Buy Me Maybe: Can A Meme Sell Records? - Ashley Fetters - The Atlantic
Eric Barker stashed this in Entertainment
I didn't realize YouTube has a weekly interest chart: http://youtube-trends.blogspot.com/2012/06/call-me-maybe-still-on-rise.html
Fan videos for "Call Me Maybe" have been seen a billion times: http://youtube-trends.blogspot.com/2012/09/gangnam-style-vs-call-me-maybe.html
It is a flawless pop song: http://gawker.com/5891935/have-you-heard-call-me-maybe-the-new-perfect-pop-song
Holy smokes, they put it back up!
And then there's this:
(Plenty of theories have been floated as to why, scientifically, "Call Me Maybe" is just so damn addictive. Among them: The juxtaposition of a soft rhyme—"crazy" and "maybe"—with the conceptual dissonance of a closely situated directive and caveat—"call me" and "maybe"—create a "cognitive itch" that begs to be scratched. Seriously.)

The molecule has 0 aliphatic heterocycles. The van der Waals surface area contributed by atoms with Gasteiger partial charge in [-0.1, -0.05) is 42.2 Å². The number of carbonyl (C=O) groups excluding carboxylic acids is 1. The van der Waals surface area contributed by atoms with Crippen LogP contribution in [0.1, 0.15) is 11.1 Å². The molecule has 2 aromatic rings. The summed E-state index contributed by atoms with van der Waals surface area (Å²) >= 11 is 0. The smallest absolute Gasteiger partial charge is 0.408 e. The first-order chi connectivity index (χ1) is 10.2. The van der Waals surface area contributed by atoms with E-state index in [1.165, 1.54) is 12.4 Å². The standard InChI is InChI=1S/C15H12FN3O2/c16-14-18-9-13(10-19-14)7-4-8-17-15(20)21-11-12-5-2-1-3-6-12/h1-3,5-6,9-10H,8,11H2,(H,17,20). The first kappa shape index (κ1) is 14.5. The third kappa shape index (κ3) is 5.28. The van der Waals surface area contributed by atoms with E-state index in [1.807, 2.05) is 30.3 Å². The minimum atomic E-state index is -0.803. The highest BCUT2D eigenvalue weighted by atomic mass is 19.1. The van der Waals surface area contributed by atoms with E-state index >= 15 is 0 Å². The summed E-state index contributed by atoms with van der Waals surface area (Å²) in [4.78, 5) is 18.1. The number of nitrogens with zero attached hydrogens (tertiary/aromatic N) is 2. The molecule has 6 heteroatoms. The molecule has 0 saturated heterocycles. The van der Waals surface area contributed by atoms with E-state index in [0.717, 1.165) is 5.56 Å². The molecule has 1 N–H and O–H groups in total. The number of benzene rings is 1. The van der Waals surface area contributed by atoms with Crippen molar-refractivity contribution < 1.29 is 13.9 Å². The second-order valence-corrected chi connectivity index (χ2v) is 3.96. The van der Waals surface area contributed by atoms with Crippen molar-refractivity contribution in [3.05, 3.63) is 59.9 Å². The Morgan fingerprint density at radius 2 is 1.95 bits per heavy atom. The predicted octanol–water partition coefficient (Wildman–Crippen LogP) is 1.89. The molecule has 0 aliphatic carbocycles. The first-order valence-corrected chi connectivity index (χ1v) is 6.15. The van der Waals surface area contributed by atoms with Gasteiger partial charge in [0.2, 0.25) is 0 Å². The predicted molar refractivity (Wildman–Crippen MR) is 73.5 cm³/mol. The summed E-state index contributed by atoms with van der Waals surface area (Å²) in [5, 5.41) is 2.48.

Carly Rae Jepsen has spent years in the Canadian music industry paying her dues.
She's not an overnight success.
That her big hit came deep in her career makes her similar to two breakout stars this year, Belgian-Australian Gotye ("Somebody I Used to Know") and Korea's Psy ("Oppa Gangnam Style" is from his sixth album!).
1. Thanks to iTunes, it doesn't matter where an artist is from to be a hit in America.
2. YouTube lets not just the original song go viral but leaves room for responses, covers, and parodies.
3. Facebook and Twitter are the main channels on the Internet for songs to go viral on.
4. U.S. television like American Idol, X Factor, The Voice, MTV, and SNL can add to Internet momentum.
5. There will always be a place for catchy, sincere pop music.